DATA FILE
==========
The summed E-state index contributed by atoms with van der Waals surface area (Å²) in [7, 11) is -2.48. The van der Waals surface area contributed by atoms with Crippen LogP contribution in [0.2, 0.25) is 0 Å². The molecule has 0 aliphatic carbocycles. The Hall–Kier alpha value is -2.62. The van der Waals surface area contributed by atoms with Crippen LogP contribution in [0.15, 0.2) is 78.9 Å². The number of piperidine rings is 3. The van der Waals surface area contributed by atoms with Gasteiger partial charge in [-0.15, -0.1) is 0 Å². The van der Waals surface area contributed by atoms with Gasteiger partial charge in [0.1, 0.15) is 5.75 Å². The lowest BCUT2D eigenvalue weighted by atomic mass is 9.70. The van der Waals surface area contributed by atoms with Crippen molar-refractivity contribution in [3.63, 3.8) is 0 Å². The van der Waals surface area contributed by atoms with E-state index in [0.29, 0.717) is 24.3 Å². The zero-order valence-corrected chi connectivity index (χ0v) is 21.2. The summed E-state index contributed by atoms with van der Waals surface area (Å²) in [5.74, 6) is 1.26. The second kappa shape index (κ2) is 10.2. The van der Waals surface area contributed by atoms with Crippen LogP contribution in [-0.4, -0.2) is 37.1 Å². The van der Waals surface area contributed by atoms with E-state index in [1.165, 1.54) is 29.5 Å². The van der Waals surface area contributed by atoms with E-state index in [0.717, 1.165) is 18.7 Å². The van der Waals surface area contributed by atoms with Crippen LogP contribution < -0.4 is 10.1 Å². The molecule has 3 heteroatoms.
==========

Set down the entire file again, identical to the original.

The summed E-state index contributed by atoms with van der Waals surface area (Å²) in [7, 11) is -2.48. The van der Waals surface area contributed by atoms with Crippen LogP contribution in [0.2, 0.25) is 0 Å². The molecule has 0 aliphatic carbocycles. The Hall–Kier alpha value is -2.62. The van der Waals surface area contributed by atoms with Crippen LogP contribution in [0.15, 0.2) is 78.9 Å². The number of piperidine rings is 3. The van der Waals surface area contributed by atoms with Gasteiger partial charge in [-0.15, -0.1) is 0 Å². The van der Waals surface area contributed by atoms with Gasteiger partial charge in [0.1, 0.15) is 5.75 Å². The lowest BCUT2D eigenvalue weighted by atomic mass is 9.70. The van der Waals surface area contributed by atoms with Crippen molar-refractivity contribution in [3.63, 3.8) is 0 Å². The van der Waals surface area contributed by atoms with E-state index in [0.29, 0.717) is 24.3 Å². The zero-order valence-corrected chi connectivity index (χ0v) is 21.2. The summed E-state index contributed by atoms with van der Waals surface area (Å²) in [5.74, 6) is 1.26. The second kappa shape index (κ2) is 10.2. The van der Waals surface area contributed by atoms with Crippen LogP contribution in [-0.4, -0.2) is 37.1 Å². The van der Waals surface area contributed by atoms with E-state index in [1.165, 1.54) is 29.5 Å². The van der Waals surface area contributed by atoms with E-state index in [0.717, 1.165) is 18.7 Å². The van der Waals surface area contributed by atoms with Crippen LogP contribution < -0.4 is 10.1 Å². The molecule has 3 heteroatoms.